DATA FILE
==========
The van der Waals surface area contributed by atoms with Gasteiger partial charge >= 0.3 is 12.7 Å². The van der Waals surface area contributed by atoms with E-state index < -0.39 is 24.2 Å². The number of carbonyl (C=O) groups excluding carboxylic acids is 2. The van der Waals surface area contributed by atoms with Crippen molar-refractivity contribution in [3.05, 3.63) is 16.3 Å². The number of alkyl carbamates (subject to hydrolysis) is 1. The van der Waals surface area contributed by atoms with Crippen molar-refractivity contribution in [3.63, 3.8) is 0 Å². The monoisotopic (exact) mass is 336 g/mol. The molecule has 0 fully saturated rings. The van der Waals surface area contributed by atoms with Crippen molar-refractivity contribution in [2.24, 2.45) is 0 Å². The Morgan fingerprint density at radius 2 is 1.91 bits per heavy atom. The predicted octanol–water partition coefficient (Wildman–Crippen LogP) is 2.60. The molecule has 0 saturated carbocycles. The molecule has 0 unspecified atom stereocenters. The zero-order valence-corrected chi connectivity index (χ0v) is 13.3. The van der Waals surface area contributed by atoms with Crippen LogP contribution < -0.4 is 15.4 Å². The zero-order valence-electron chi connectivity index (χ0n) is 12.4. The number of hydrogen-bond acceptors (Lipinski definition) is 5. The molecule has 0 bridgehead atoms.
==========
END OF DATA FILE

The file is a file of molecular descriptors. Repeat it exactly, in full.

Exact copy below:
The van der Waals surface area contributed by atoms with Gasteiger partial charge >= 0.3 is 12.7 Å². The van der Waals surface area contributed by atoms with E-state index < -0.39 is 24.2 Å². The number of carbonyl (C=O) groups excluding carboxylic acids is 2. The van der Waals surface area contributed by atoms with Crippen molar-refractivity contribution in [3.05, 3.63) is 16.3 Å². The number of alkyl carbamates (subject to hydrolysis) is 1. The van der Waals surface area contributed by atoms with Crippen molar-refractivity contribution in [3.63, 3.8) is 0 Å². The monoisotopic (exact) mass is 336 g/mol. The molecule has 0 fully saturated rings. The van der Waals surface area contributed by atoms with Crippen molar-refractivity contribution in [2.24, 2.45) is 0 Å². The Morgan fingerprint density at radius 2 is 1.91 bits per heavy atom. The predicted octanol–water partition coefficient (Wildman–Crippen LogP) is 2.60. The molecule has 0 saturated carbocycles. The molecule has 0 unspecified atom stereocenters. The zero-order valence-corrected chi connectivity index (χ0v) is 13.3. The van der Waals surface area contributed by atoms with Crippen LogP contribution < -0.4 is 15.4 Å². The zero-order valence-electron chi connectivity index (χ0n) is 12.4. The number of hydrogen-bond acceptors (Lipinski definition) is 5. The molecule has 0 bridgehead atoms.